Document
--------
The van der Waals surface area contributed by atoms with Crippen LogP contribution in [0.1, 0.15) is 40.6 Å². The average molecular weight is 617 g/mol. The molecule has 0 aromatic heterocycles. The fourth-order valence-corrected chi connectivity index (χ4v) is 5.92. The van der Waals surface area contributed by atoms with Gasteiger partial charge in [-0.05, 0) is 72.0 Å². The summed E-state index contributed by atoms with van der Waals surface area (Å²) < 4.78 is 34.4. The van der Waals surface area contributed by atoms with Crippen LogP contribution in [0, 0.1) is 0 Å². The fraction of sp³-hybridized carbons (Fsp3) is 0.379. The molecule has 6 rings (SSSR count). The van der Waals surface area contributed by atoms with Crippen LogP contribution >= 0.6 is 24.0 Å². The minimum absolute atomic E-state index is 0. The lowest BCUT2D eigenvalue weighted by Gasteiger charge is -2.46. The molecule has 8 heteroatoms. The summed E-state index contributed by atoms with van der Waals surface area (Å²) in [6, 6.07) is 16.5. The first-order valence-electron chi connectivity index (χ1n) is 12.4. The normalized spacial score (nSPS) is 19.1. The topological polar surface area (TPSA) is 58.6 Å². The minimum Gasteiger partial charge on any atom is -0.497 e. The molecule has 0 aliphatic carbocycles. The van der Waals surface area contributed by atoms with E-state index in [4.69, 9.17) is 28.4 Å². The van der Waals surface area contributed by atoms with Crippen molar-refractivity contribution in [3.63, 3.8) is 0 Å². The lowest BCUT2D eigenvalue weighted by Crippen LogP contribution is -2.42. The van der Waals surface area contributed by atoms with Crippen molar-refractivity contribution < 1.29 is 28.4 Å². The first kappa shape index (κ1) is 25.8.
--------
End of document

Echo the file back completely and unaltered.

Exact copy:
The van der Waals surface area contributed by atoms with Crippen LogP contribution in [0.1, 0.15) is 40.6 Å². The average molecular weight is 617 g/mol. The molecule has 0 aromatic heterocycles. The fourth-order valence-corrected chi connectivity index (χ4v) is 5.92. The van der Waals surface area contributed by atoms with Gasteiger partial charge in [-0.05, 0) is 72.0 Å². The summed E-state index contributed by atoms with van der Waals surface area (Å²) < 4.78 is 34.4. The van der Waals surface area contributed by atoms with Crippen LogP contribution in [0, 0.1) is 0 Å². The fraction of sp³-hybridized carbons (Fsp3) is 0.379. The molecule has 6 rings (SSSR count). The van der Waals surface area contributed by atoms with Crippen LogP contribution >= 0.6 is 24.0 Å². The minimum absolute atomic E-state index is 0. The lowest BCUT2D eigenvalue weighted by Gasteiger charge is -2.46. The molecule has 8 heteroatoms. The summed E-state index contributed by atoms with van der Waals surface area (Å²) in [6, 6.07) is 16.5. The first-order valence-electron chi connectivity index (χ1n) is 12.4. The normalized spacial score (nSPS) is 19.1. The topological polar surface area (TPSA) is 58.6 Å². The minimum Gasteiger partial charge on any atom is -0.497 e. The molecule has 0 aliphatic carbocycles. The van der Waals surface area contributed by atoms with E-state index in [4.69, 9.17) is 28.4 Å². The van der Waals surface area contributed by atoms with Crippen molar-refractivity contribution in [3.63, 3.8) is 0 Å². The lowest BCUT2D eigenvalue weighted by Crippen LogP contribution is -2.42. The van der Waals surface area contributed by atoms with Crippen molar-refractivity contribution < 1.29 is 28.4 Å². The first kappa shape index (κ1) is 25.8.